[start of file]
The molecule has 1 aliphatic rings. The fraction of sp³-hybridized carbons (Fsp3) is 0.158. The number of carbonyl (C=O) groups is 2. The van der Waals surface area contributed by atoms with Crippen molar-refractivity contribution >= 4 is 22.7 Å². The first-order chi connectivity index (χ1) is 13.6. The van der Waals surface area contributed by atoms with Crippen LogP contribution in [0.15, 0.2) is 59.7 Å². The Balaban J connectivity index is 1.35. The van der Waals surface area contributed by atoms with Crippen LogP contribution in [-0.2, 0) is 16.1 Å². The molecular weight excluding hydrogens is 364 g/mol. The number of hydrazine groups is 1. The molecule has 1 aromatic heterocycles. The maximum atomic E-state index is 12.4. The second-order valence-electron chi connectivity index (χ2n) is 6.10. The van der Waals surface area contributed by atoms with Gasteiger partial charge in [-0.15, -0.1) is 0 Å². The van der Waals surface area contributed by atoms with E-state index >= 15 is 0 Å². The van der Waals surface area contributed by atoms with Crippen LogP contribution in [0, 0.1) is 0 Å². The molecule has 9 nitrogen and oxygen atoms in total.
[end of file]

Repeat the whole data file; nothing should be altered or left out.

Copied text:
The molecule has 1 aliphatic rings. The fraction of sp³-hybridized carbons (Fsp3) is 0.158. The number of carbonyl (C=O) groups is 2. The van der Waals surface area contributed by atoms with Crippen molar-refractivity contribution >= 4 is 22.7 Å². The first-order chi connectivity index (χ1) is 13.6. The van der Waals surface area contributed by atoms with Crippen LogP contribution in [0.15, 0.2) is 59.7 Å². The Balaban J connectivity index is 1.35. The van der Waals surface area contributed by atoms with Crippen LogP contribution in [-0.2, 0) is 16.1 Å². The molecular weight excluding hydrogens is 364 g/mol. The number of hydrazine groups is 1. The molecule has 1 aromatic heterocycles. The maximum atomic E-state index is 12.4. The second-order valence-electron chi connectivity index (χ2n) is 6.10. The van der Waals surface area contributed by atoms with Gasteiger partial charge in [-0.15, -0.1) is 0 Å². The van der Waals surface area contributed by atoms with E-state index >= 15 is 0 Å². The van der Waals surface area contributed by atoms with Crippen LogP contribution in [0, 0.1) is 0 Å². The molecule has 9 nitrogen and oxygen atoms in total.